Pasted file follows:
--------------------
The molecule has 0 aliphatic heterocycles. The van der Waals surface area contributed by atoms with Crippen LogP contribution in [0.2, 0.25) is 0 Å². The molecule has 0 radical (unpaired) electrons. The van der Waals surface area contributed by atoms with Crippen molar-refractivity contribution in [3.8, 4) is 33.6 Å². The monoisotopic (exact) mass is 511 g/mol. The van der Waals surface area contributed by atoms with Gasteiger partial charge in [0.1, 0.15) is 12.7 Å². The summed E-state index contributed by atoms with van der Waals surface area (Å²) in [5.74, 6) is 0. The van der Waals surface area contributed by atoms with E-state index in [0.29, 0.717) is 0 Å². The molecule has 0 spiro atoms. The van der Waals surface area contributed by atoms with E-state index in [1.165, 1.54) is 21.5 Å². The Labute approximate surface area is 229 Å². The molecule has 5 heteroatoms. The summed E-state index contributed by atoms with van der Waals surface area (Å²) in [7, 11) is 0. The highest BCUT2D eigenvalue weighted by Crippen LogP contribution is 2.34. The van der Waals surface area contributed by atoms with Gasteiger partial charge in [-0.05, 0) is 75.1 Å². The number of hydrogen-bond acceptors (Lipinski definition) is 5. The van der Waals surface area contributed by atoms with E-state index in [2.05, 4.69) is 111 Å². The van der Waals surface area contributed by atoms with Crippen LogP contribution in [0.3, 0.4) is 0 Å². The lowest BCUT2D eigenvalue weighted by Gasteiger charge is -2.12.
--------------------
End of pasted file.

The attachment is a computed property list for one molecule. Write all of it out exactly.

The molecule has 0 aliphatic heterocycles. The van der Waals surface area contributed by atoms with Crippen LogP contribution in [0.2, 0.25) is 0 Å². The molecule has 0 radical (unpaired) electrons. The van der Waals surface area contributed by atoms with Crippen molar-refractivity contribution in [3.8, 4) is 33.6 Å². The monoisotopic (exact) mass is 511 g/mol. The van der Waals surface area contributed by atoms with Gasteiger partial charge in [0.1, 0.15) is 12.7 Å². The summed E-state index contributed by atoms with van der Waals surface area (Å²) in [5.74, 6) is 0. The van der Waals surface area contributed by atoms with E-state index in [0.29, 0.717) is 0 Å². The molecule has 0 spiro atoms. The van der Waals surface area contributed by atoms with E-state index in [1.165, 1.54) is 21.5 Å². The Labute approximate surface area is 229 Å². The molecule has 5 heteroatoms. The summed E-state index contributed by atoms with van der Waals surface area (Å²) in [7, 11) is 0. The highest BCUT2D eigenvalue weighted by Crippen LogP contribution is 2.34. The van der Waals surface area contributed by atoms with Gasteiger partial charge in [-0.05, 0) is 75.1 Å². The number of hydrogen-bond acceptors (Lipinski definition) is 5. The van der Waals surface area contributed by atoms with E-state index in [2.05, 4.69) is 111 Å². The van der Waals surface area contributed by atoms with Crippen LogP contribution in [0.3, 0.4) is 0 Å². The lowest BCUT2D eigenvalue weighted by Gasteiger charge is -2.12.